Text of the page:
TAMPA — The man tasked for years with helping Tampa Bay residents find work lost one of his own jobs on Monday.
Board members of CareerSource Tampa Bay voted 6-1 on Monday to fire president and CEO Edward Peachey as they grapple with multiple investigations into whether the agency inflated its hiring numbers to the state.
Sister agency CareerSource Pinellas, which Peachey also ran, will consider taking the same action on Wednesday.
The executive committee vote by CareerSource Tampa Bay, which serves Hillsborough County, allows Peachey to collect severance pay for five months if he agrees not to sue the agency. He will also receive back pay for the past three weeks that he has been on unpaid suspension.
TAMPA BAY TIMES COVERAGE: CAREERSOURCE
Board members said it was fair to offer Peachey the parachute since it so far has not been shown he has done anything wrong, while acknowledging that keeping him on would be a distraction.
But Hillsborough Commissioner Sandy Murman — the lone no vote — said Peachey doesn't deserve severance while state and federal investigations into the agencies are ongoing. She urged committee members to consider the seriousness of the allegations hovering over both centers.
"Honestly, today, how can you approve severance?" Murman said after the vote. "There could be fraudulent acts. It was totally improper."
Any severance money would come from private donations and fees the agencies charges companies to sponsor job fairs, officials said.
The CareerSource agencies receive millions in tax dollars each year to help people find jobs, working with companies to place them. Earlier this month, the Tampa Bay Times reported that both centers have taken credit for finding jobs for thousands of people who had not sought their assistance.
The state Department of Economic Opportunity launched an investigation last month when the Times started asking questions about the hiring figures. The U.S. Department of Labor and Florida Department of Law Enforcement have since initiated their own investigations.
Before Monday's committee vote, Peachey's attorney, Marion Hale, told board members the move to fire her client was "outrageous."
She said that the state DEO, which receives job placement figures from the state's 24 CareerSource centers, has not previously taken any issue with how the local offices report their figures. She dismissed any problems as "coding issues" that don't involve Peachey.
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The committee, she said, was only acting in response to "lies," "gossip" and "rumors" spread by the media.
"You know the stories are false," Hale said. "Mr. Peachey served admirably for years."
Board member John Kearney, an executive with Advanced Training Systems, keyed in on that line of argument in pushing for Peachey's dismissal, but with severance.
"I hope that nobody else in this room is attacked by the media," he said. "It can go on and on."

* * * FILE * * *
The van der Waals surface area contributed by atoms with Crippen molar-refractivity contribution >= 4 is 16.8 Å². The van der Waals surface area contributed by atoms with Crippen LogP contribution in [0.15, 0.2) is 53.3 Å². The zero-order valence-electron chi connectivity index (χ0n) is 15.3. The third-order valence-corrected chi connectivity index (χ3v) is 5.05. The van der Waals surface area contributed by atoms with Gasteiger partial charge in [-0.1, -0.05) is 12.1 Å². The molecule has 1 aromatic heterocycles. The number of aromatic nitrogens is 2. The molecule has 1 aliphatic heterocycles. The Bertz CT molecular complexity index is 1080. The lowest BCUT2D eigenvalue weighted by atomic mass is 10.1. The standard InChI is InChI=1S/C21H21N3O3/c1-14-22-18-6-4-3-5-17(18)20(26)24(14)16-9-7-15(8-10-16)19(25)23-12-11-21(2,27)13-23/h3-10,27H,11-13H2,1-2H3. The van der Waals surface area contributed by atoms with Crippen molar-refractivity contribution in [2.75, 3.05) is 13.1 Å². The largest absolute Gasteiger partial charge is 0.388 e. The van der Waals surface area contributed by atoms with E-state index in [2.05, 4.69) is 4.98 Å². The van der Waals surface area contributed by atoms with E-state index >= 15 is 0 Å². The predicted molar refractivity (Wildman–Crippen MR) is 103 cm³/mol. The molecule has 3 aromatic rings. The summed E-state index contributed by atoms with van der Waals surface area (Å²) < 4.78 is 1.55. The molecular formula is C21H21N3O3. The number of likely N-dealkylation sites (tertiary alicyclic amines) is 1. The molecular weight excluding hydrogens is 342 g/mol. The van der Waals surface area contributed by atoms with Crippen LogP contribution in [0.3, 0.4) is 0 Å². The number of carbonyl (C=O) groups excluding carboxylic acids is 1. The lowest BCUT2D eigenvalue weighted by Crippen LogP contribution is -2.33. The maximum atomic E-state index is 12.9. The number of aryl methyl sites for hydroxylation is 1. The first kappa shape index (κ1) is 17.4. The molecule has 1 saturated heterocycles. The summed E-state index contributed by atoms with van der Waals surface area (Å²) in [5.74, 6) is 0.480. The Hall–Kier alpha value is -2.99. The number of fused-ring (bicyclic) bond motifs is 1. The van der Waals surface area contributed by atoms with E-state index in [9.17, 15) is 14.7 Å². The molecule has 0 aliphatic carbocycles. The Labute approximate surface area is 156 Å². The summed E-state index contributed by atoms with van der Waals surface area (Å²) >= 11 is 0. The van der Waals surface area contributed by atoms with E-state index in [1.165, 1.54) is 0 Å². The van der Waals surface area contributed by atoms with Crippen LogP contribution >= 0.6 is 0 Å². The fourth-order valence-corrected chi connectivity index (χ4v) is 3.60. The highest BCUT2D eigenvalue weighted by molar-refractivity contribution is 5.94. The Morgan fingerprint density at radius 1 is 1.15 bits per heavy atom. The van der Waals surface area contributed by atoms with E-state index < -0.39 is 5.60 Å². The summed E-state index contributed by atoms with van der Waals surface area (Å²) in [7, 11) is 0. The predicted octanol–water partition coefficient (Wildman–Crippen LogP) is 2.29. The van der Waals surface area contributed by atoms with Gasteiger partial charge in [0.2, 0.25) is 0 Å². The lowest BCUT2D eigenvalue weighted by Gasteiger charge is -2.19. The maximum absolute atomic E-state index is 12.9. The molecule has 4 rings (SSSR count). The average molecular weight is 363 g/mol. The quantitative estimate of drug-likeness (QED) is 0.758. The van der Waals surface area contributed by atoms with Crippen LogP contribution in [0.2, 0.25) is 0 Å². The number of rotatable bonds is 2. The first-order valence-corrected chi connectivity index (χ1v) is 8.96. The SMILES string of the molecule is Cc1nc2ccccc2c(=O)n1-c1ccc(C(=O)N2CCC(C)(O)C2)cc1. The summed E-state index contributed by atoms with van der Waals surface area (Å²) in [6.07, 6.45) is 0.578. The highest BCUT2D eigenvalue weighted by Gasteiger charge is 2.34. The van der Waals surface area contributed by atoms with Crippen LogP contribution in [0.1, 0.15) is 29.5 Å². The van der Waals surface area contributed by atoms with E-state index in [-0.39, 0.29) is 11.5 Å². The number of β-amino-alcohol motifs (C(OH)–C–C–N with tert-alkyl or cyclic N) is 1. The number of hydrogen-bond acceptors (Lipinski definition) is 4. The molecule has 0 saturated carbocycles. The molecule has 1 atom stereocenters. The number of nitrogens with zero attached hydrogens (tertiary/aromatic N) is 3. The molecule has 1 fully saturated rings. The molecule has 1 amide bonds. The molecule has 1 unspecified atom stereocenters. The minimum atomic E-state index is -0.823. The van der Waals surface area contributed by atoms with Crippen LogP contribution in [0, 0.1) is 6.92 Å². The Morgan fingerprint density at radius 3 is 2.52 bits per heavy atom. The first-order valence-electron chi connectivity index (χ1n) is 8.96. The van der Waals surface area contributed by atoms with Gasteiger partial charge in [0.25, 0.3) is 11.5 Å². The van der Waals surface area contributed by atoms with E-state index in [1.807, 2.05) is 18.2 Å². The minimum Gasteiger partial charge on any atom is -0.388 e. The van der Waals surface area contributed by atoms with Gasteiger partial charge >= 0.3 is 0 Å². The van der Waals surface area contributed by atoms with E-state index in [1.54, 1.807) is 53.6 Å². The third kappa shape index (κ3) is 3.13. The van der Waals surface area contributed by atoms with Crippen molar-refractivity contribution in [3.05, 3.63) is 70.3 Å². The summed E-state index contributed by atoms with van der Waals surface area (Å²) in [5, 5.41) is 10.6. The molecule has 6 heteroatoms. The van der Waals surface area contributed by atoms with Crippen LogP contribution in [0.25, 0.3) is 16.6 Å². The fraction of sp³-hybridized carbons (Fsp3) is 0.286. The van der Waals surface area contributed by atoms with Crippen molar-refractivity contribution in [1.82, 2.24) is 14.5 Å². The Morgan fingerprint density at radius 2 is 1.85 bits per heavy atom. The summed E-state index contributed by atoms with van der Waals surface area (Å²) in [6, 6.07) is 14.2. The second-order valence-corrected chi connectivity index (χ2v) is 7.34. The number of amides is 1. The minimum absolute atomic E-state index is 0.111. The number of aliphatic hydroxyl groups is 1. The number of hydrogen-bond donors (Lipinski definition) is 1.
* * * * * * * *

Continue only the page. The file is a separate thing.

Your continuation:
Earlier Monday, the DEO inspector general sent a letter in response to a request for guidance from the Hillsborough and Pinellas CareerSource boards. It underscored how seriously the state is taking the allegations.
It highlighted how the agencies have taken credit for placing people in jobs based on hiring lists they got from employers that included people not referred to them by CareerSource.
"It appears that many of these individuals were not seeking employment — they had found employment," wrote James E. Landsberg, inspector general for the DEO. "It also appears that the employers were not considering whether to hire many of the individuals — the employers had already hired them."
In the letter, Landsberg said the department reviewed the allegations being reported and sent the information to law enforcement because it "raised reasonable suspicion of criminal activity."
The letter also urged the local CareerSource agencies not to now alter records in a statewide network as the criminal investigation continues. It says any altering of records is "not permissible until further notice."
CareerSource attorney Charles Harris said the DEO letter "raises doubts" that the centers could take any credit for placements from hiring lists. But he said he was not absolutely sure.
Harris said Peachey, who took home $288,865 in 2017 in salary and benefits, is paid by CareerSource Pinellas but the Hillsborough board reimburses half of his total salary through a shared services agreement. He said the two centers cannot find a "fully executed copy" of that agreement.
Peachey, 54, has led the Pinellas center since 2003. He took over the Hillsborough agency in 2010 after a spending scandal forced out the former leader.
After the meeting, Hillsborough board chair Dick Peck said he has no problem paying Peachey a severance. Asked what he would tell jobseekers across the county, Peck replied, "Come on down to any CareerSource (office). We have great opportunities."
Moments later, Peck told reporters that he had changed the locks on Peachey's office and that Peachey had left. Peachey then emerged from a closed office.
"You got to leave, bud," Peck told Peachey. "I need the key."
Peachey did not respond and went into another office.
Contact Mark Puente at email@example.com or (727) 892-2996. Contact Zachary T. Sampson at firstname.lastname@example.org.